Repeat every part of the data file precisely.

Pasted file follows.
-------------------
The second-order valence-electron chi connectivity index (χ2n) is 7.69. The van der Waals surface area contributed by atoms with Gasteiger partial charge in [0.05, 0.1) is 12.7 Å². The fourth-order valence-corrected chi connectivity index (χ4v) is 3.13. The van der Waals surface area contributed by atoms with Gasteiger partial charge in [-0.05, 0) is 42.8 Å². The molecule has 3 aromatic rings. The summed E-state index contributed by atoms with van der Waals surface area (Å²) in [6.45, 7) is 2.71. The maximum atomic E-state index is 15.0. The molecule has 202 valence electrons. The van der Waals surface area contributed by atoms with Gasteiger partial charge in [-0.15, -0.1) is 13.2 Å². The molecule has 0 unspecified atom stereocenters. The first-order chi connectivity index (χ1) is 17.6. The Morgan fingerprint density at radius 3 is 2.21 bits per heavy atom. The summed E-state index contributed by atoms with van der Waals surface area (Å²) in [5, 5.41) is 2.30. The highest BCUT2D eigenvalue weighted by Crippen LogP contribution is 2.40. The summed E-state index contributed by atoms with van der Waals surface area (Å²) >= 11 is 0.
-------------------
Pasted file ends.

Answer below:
The second-order valence-electron chi connectivity index (χ2n) is 7.69. The van der Waals surface area contributed by atoms with Gasteiger partial charge in [0.05, 0.1) is 12.7 Å². The fourth-order valence-corrected chi connectivity index (χ4v) is 3.13. The van der Waals surface area contributed by atoms with Gasteiger partial charge in [-0.05, 0) is 42.8 Å². The molecule has 3 aromatic rings. The summed E-state index contributed by atoms with van der Waals surface area (Å²) in [6.45, 7) is 2.71. The maximum atomic E-state index is 15.0. The molecule has 202 valence electrons. The van der Waals surface area contributed by atoms with Gasteiger partial charge in [-0.15, -0.1) is 13.2 Å². The molecule has 0 unspecified atom stereocenters. The first-order chi connectivity index (χ1) is 17.6. The Morgan fingerprint density at radius 3 is 2.21 bits per heavy atom. The summed E-state index contributed by atoms with van der Waals surface area (Å²) in [5, 5.41) is 2.30. The highest BCUT2D eigenvalue weighted by Crippen LogP contribution is 2.40. The summed E-state index contributed by atoms with van der Waals surface area (Å²) >= 11 is 0.